To our knowledge, this study is the first to assess robotic MRND via BABA using a new robotic operating system, the da Vinci Xi. The results with this system were comparable to those using the da Vinci S or da Vinci Si system [7,12,17]. Baseline clinical characteristics, including patient age, sex ratio, main tumor location, operation site, and tumor size, did not differ significantly in patients who underwent robotic and open surgery. The operation time was significantly longer in the robotic than in the open group (277.08±32.64 vs. 191.43±60.43 minutes, respectively; P<0.01). However, when the operation time in the robotic group was subdivided into the flap elevation time (45.50±11.90 minutes) and console time after robot docking (200.33±26.86 minutes), the latter did not differ significantly from the time required for open surgery (P=0.523). The rates of postoperative complications, including vocal cord palsy and hypoparathyroidism, were similar in the two groups. One patient in the open surgery group experienced permanent vocal cord palsy due to direct tumor invasion of the recurrent laryngeal nerve.
The incidence of transient hypoparathyroidism was significantly lower in the robotic group (16.7% vs. 53.6%, P=0.041). Regarding this interesting result, we suggest that following open total thyroidectomy, the naked parathyroid glands are exposed to fresh air during the neck dissection period. These glands may dry up, become cold, or experience oxidative damage during the MRND procedure. In robotic MRND, CO2 gas is insufflated during the entire surgical procedure, keeping the parathyroid glands moist and exposing them to less oxygen, thereby preventing oxidative damage. Moreover, preserving the microvascular structure of the parathyroid glands is easier during robotic surgery. However, these explanations are only hypothetical, and there is no objective evidence supporting them. Therefore, additional studies are required to confirm these hypotheses.
The hospital stay for thyroid surgery is usually longer in South Korea than in western countries because the medical insurance system in South Korea generally covers the cost of longer admissions for cancer patients [18]. Our study found, however, that the mean hospital stay was shorter in the robotic group than in the open group (3.92±0.90 vs. 4.71±1.63 days, respectively; P=0.056). The shorter hospital stay may be linked to the lower postoperative pain score and the significantly lower incidence of transient hypoparathyroidism in the robotic group. The use of BABA alone for remote access thyroidectomy, without neck dissection, has been regarded as not being “minimally invasive” as it requires a wider area of subcutaneous dissection than open surgery [18,19]. However, robotic MRND using BABA showed better performance, with excellent cosmetic and clinical outcomes, suggesting that robotic MRND is minimally invasive compared with open MRND.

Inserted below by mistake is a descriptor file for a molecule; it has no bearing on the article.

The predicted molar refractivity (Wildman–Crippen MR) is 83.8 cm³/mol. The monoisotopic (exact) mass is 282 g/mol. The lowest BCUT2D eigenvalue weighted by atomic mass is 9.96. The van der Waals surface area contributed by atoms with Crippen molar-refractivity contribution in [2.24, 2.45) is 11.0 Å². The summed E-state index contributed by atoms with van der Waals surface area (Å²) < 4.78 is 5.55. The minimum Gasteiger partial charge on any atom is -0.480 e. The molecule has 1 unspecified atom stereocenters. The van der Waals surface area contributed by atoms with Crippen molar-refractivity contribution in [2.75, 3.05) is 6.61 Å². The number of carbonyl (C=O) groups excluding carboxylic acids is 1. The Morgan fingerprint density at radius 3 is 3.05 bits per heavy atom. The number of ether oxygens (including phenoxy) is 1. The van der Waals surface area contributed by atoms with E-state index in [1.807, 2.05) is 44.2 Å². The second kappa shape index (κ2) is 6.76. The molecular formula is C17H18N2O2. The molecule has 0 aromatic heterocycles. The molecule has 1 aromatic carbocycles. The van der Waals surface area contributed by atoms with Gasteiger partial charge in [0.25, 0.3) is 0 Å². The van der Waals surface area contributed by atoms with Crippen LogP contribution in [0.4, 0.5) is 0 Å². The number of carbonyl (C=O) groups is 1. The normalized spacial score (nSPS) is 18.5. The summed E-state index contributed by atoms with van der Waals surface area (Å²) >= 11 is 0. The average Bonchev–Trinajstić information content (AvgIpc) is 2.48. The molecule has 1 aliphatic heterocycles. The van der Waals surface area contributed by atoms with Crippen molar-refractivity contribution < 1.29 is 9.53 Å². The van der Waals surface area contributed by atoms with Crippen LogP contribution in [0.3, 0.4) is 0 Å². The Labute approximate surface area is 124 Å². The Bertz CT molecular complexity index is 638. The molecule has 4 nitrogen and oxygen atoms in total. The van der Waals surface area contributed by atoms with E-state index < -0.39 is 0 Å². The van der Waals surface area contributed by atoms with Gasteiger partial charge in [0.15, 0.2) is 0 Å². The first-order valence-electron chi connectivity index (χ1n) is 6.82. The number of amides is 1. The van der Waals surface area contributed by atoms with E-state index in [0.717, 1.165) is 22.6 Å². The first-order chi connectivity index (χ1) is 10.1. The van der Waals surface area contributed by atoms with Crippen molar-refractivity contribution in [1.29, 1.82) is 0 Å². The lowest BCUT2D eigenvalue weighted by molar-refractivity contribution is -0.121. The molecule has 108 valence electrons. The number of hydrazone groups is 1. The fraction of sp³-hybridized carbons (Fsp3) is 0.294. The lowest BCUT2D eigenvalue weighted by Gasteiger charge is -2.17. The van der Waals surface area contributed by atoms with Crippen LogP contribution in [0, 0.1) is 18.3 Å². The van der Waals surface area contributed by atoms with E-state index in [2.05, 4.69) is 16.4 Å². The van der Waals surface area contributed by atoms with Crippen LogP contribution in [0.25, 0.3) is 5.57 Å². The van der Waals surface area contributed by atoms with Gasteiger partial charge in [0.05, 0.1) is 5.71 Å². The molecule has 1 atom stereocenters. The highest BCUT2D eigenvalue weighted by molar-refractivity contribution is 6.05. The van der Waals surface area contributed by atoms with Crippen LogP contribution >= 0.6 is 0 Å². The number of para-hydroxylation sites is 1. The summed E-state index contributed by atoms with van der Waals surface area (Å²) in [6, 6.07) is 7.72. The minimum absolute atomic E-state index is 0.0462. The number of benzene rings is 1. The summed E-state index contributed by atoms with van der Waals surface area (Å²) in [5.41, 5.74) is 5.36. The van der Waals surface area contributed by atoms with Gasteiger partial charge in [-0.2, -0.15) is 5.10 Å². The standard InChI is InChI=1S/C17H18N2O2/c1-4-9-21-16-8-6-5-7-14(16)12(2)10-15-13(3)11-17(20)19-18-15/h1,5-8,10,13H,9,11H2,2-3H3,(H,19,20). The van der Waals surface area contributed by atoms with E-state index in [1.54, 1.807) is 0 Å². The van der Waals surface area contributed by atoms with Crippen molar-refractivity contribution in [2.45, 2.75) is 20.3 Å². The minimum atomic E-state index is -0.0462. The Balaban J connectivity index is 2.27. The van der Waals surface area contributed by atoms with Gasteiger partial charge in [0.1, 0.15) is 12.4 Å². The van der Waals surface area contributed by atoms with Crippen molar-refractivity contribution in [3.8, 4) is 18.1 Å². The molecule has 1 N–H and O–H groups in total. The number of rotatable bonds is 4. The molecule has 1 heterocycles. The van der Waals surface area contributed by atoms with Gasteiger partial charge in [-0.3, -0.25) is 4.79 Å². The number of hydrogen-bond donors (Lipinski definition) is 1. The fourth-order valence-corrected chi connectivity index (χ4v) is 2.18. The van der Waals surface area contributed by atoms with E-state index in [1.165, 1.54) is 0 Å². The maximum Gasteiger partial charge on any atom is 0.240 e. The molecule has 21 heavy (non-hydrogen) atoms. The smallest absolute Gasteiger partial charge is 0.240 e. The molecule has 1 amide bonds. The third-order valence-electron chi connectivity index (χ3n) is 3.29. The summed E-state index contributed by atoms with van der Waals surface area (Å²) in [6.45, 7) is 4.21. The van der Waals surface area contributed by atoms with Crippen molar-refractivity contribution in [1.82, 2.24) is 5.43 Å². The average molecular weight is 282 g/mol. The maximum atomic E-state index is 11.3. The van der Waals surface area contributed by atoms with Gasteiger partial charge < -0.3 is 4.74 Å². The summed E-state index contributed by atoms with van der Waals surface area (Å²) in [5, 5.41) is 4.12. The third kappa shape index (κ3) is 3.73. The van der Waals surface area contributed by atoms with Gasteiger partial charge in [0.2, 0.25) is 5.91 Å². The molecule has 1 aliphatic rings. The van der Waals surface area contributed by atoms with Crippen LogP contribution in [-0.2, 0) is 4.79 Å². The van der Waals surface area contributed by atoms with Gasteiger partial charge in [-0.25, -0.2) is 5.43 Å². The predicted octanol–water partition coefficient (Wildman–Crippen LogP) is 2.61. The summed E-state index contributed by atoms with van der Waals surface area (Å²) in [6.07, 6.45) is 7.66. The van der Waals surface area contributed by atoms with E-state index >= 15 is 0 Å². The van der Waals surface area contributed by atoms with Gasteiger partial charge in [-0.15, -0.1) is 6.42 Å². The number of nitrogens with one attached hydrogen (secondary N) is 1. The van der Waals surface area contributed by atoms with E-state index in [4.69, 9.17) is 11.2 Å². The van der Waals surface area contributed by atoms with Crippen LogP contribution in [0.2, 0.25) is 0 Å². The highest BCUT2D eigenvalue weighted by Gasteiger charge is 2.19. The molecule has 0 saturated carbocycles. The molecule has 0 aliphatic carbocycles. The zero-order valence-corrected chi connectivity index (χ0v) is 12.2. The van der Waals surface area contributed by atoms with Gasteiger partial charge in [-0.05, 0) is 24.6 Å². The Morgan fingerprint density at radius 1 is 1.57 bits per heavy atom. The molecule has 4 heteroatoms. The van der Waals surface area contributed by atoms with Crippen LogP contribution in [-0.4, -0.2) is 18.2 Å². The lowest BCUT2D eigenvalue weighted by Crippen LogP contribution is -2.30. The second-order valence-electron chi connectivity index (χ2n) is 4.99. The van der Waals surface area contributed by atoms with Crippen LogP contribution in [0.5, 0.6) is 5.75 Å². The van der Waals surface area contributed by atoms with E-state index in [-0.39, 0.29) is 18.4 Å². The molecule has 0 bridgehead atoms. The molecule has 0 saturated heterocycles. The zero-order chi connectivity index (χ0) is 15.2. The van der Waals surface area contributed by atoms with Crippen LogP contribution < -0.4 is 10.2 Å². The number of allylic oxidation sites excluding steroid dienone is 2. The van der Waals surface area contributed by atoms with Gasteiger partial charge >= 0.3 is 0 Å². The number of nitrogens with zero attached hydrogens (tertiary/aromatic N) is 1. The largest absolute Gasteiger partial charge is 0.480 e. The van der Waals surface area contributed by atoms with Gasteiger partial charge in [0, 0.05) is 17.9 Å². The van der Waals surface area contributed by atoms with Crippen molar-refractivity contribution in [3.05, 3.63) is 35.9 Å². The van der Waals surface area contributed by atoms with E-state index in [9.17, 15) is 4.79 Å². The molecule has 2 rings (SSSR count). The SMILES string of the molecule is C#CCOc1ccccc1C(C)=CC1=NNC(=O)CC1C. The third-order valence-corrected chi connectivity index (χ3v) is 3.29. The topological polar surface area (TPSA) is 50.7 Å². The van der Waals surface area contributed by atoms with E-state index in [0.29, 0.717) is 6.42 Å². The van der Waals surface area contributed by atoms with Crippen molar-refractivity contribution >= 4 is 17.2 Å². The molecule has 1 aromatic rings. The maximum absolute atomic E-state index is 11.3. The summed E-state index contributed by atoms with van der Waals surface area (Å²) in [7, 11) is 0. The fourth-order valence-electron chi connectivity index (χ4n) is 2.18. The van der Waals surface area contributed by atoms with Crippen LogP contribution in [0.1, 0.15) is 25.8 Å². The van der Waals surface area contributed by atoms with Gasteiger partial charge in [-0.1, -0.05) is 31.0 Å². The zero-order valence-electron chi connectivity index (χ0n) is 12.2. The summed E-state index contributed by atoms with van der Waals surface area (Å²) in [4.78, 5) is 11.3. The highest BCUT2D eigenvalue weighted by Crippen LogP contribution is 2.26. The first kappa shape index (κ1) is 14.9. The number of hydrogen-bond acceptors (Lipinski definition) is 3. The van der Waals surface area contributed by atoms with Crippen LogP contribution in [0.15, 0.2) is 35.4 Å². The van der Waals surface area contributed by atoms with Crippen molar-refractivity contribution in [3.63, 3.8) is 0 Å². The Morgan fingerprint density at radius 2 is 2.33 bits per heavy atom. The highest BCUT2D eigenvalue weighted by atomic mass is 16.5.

Regarding oncologic outcomes, the mean number of retrieved LNs and retrieved LNs by neck levels did not differ between the two groups. Use of the da Vinci Xi system for robotic MRND may have several advantages. During robotic MRND using BABA, the visual field is blocked by the clavicle and the camera, making it difficult to access level IV or VI. This limited view of level IV can be overcome by encircling the lower breast using an elastic band, thereby elevating the subareolar height, expanding the visual field of the lower neck compartment [16]. In the da Vinci Xi system, all four robotic arms, including the camera, can be inserted through an 8-mm trocar, allowing the camera and other arms to be changed freely. If another operating view is required, the camera port can be changed not only to another breast site, but to both axillary sites. This can enable dissection of the lower neck compartment, including levels IV and V, and the contralateral side of the neck. Another limitation of robotic MRND was the inability to articulate the ultrasonic shear device (Harmonic), limiting the approach of Harmonic ACE to the lower neck node levels. The da Vinci Xi system, however, allows use of the vessel sealer extend instrument and the bipolar energy coagulator with robot EndoWrist function [17]. The flexible energy device enables safe dissection around all lateral neck node levels. As a result, the number of LNs retrieved in all LN areas did not differ significantly between the two groups [13,17]. The number of retrieved LNs in our study was smaller than in previous studies, which may have resulted from differences between pathologists.
A marker of the completeness of thyroid surgery is the sTg level, a reliable indicator of remnant thyroid tissue after total thyroidectomy [19]. In our study, the sTg level and the proportion of patients with sTg levels <1 ng/mL (50.0% vs. 39.3%, P=0.530) did not differ significantly between the two groups. Other studies measuring sTg concentrations showed the surgical completeness and safety of robotic MRND via BABA [7,11,12].
This study has several limitations, including its single-center and retrospective design, which may have introduced selection bias. In addition, the sample size in both groups was small, and the follow-up period was too short to evaluate recurrence. Because of the limitations of robotic surgery, open surgery is recommended in patients with metastatic LNs invading adjacent structures, including the SCM muscle, trachea, or major vessels. Another disadvantage of robotic surgery is its cost, which is 3–4 times higher than that of open surgery in South Korea (10,000–12,000 vs. 2,500–3,000 USD). Furthermore, robotic surgery requires additional training, with few hospitals in South Korea currently performing robotic MRND via BABA.